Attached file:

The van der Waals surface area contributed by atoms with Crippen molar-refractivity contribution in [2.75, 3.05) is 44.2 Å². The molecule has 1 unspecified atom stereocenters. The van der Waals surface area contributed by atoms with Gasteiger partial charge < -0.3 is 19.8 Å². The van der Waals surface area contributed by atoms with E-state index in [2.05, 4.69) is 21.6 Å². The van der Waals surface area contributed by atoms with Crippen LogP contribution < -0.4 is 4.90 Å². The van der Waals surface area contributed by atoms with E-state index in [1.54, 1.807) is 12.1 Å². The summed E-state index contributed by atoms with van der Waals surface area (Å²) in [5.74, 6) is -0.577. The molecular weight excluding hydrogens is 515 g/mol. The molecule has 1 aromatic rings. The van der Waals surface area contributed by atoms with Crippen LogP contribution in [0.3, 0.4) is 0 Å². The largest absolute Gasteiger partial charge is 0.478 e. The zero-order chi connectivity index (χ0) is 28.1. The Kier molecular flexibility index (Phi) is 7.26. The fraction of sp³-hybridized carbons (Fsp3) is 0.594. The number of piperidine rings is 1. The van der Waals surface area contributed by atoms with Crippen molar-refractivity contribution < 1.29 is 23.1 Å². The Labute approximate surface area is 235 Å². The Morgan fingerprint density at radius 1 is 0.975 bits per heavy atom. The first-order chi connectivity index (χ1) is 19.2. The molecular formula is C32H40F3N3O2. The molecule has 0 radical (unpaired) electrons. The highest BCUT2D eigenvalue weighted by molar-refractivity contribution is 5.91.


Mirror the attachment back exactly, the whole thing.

The van der Waals surface area contributed by atoms with Crippen molar-refractivity contribution in [2.75, 3.05) is 44.2 Å². The molecule has 1 unspecified atom stereocenters. The van der Waals surface area contributed by atoms with Gasteiger partial charge < -0.3 is 19.8 Å². The van der Waals surface area contributed by atoms with E-state index in [2.05, 4.69) is 21.6 Å². The van der Waals surface area contributed by atoms with Crippen LogP contribution < -0.4 is 4.90 Å². The van der Waals surface area contributed by atoms with E-state index in [1.54, 1.807) is 12.1 Å². The summed E-state index contributed by atoms with van der Waals surface area (Å²) in [5.74, 6) is -0.577. The molecular weight excluding hydrogens is 515 g/mol. The molecule has 1 aromatic rings. The van der Waals surface area contributed by atoms with Crippen LogP contribution in [0.3, 0.4) is 0 Å². The largest absolute Gasteiger partial charge is 0.478 e. The zero-order chi connectivity index (χ0) is 28.1. The Kier molecular flexibility index (Phi) is 7.26. The fraction of sp³-hybridized carbons (Fsp3) is 0.594. The number of piperidine rings is 1. The van der Waals surface area contributed by atoms with Crippen molar-refractivity contribution < 1.29 is 23.1 Å². The Labute approximate surface area is 235 Å². The Morgan fingerprint density at radius 1 is 0.975 bits per heavy atom. The first-order chi connectivity index (χ1) is 19.2. The molecular formula is C32H40F3N3O2. The molecule has 0 radical (unpaired) electrons. The highest BCUT2D eigenvalue weighted by molar-refractivity contribution is 5.91.